“We declare very clearly and firmly that with regard to the proxy and terrorist wars in the region, we will respond to all the needs of the Islamic resistance and anti-Zionism front and will help them on the scene of the current decisive battles in Iraq and Syria,” the statement continued.
Ukraine’s honoring of war criminals leaves its Jews uneasy — and divided
When Vladimir Putin grabbed Crimea from Ukraine in 2014, the Russian president claimed it was to protect minorities from anti-Semitic fascists whom Putin maintained were behind the revolution that year that ousted his ally in Kiev, former President Viktor Yanukovych.
But a physicist named Josef Zissels, who heads one of the groups representing Ukraine’s fractured Jewish community of 350,000, wasn’t buying it.
In hundreds of media briefings and interviews, Zissels called the revolution “an expression of the Ukrainian people’s desire for independence, Western democracy and an end to the corruption by sellout leaders,” as he put it at one news conference in Kiev in 2014.
That defense of the revolution, coming from a former political prisoner who spent nearly 10 years in a Soviet prison, severely undermined Putin’s narrative.
Two years later, Zissels finds himself at the center of another controversy that confounds good guy-bad guy narratives in Eastern Europe, especially when it comes to anti-Semitism.
Unlike other Ukrainian Jewish leaders who remained neutral as they waited for the dust to settle on the revolution, Zissels emerged as a proud pro-revolution nationalist. Distinguishing himself from other Jewish leaders who used their personal wealth to gain influence, Zissels, a poker-faced man with a wry sense of humor and modest means, accused anti-revolution Jews of “thinking with their pockets.”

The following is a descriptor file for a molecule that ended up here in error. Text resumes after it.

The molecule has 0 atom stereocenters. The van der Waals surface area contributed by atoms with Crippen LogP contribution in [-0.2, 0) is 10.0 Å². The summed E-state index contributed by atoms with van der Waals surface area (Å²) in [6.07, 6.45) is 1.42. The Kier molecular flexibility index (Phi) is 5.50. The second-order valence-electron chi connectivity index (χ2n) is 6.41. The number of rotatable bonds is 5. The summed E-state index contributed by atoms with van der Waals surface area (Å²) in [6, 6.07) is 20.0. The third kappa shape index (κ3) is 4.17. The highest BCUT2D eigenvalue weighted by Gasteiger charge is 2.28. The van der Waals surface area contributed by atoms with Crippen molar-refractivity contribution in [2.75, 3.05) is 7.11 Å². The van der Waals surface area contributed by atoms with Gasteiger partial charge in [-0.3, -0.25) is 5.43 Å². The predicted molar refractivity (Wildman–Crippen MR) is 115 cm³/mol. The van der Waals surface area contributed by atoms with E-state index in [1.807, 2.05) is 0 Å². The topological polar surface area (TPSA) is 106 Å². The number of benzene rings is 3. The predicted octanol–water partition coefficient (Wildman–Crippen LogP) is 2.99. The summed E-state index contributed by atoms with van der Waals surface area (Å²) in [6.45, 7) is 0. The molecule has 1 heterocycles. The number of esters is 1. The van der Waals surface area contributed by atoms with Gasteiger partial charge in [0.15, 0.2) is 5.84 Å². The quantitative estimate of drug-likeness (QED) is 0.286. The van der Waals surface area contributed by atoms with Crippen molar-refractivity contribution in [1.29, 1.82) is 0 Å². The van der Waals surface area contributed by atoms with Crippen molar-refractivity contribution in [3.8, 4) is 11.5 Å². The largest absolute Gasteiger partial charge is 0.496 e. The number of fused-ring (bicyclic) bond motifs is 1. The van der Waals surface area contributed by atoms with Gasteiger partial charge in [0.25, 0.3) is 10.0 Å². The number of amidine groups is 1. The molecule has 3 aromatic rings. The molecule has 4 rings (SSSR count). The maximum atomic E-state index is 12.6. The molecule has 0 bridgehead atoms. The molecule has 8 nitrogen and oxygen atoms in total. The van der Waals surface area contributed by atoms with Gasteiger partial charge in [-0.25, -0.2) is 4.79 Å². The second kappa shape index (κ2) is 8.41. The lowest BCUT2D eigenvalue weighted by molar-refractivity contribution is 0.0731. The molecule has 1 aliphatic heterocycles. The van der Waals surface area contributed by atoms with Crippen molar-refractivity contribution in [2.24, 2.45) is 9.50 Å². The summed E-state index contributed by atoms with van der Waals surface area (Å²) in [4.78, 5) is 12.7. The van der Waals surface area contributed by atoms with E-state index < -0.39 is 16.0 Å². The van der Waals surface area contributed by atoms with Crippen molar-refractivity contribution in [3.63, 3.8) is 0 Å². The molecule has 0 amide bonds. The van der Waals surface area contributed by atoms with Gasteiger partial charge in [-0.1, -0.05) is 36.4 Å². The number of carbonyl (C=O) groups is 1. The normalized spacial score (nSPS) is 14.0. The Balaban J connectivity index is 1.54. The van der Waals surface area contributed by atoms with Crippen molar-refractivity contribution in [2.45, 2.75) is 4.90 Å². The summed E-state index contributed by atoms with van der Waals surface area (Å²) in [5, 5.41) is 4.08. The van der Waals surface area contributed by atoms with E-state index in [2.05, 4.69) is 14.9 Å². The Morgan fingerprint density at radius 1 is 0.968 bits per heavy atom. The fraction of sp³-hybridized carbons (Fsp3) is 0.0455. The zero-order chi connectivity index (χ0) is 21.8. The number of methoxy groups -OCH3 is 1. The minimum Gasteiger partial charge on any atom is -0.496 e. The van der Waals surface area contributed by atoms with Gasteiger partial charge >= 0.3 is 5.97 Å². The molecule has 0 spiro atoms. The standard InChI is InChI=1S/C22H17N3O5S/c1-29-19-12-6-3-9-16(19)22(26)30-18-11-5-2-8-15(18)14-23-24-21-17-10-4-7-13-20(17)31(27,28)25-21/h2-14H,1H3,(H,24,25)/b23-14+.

CellSavers – Uber for smartphone repairs – raises $15m.
Smartphone users in New York, Los Angeles, San Francisco, Houston, Dallas, Chicago and Atlanta are already using the CellSavers technology platform which sends highly-vetted technicians to quickly fix smartphones at the time and place of the customers’ choice. Now, new customers around the US will benefit from this on-demand repair service thanks to a successful $15 million financing round.
CellSavers – often dubbed the Uber of smartphone repairs — announced today the new capital financing round, led by Carmel Ventures, with participation of Sequoia Capital Israel. The current funding follows the company’s $3 million round in seed funding led by Sequoia Capital in December 2015.
“CellSavers’ vision is to reliably, easily, and quickly repair or replace any malfunctioning technology product. For this purpose, we have built a very sophisticated technology infrastructure, which allows a real-time matchmaking between technicians, skills, parts and consumers,” said Eyal Ronen, CEO and Co-Founder of CellSavers.
“In the near future, when any electronic device – game console, smart TV, Wi-Fi router, or any other device – will need to be fixed, a skilled technician, specifically trained for the task and equipped with all necessary replacement parts, will arrive at the location of the consumer’s choice within 60 minutes. The technician will provide a professional, warranty-backed service, complemented with full customer service,” said Ronen.
New Israeli Road-Safety App Allows Drivers to Snitch on Traffic-Law Violaters
A new Israeli app enabling drivers to photograph traffic violations is being launched by road-safety organizations and the police, Geektime reported on Wednesday.
The initiative, called “Guardians of the Road — Social Change on the Roads,” is a joint venture of the National Road Safety Authority, Israel Police Traffic Department and the NGO Nativ Batuach (Safe Lane). Its goal is to deter reckless driving.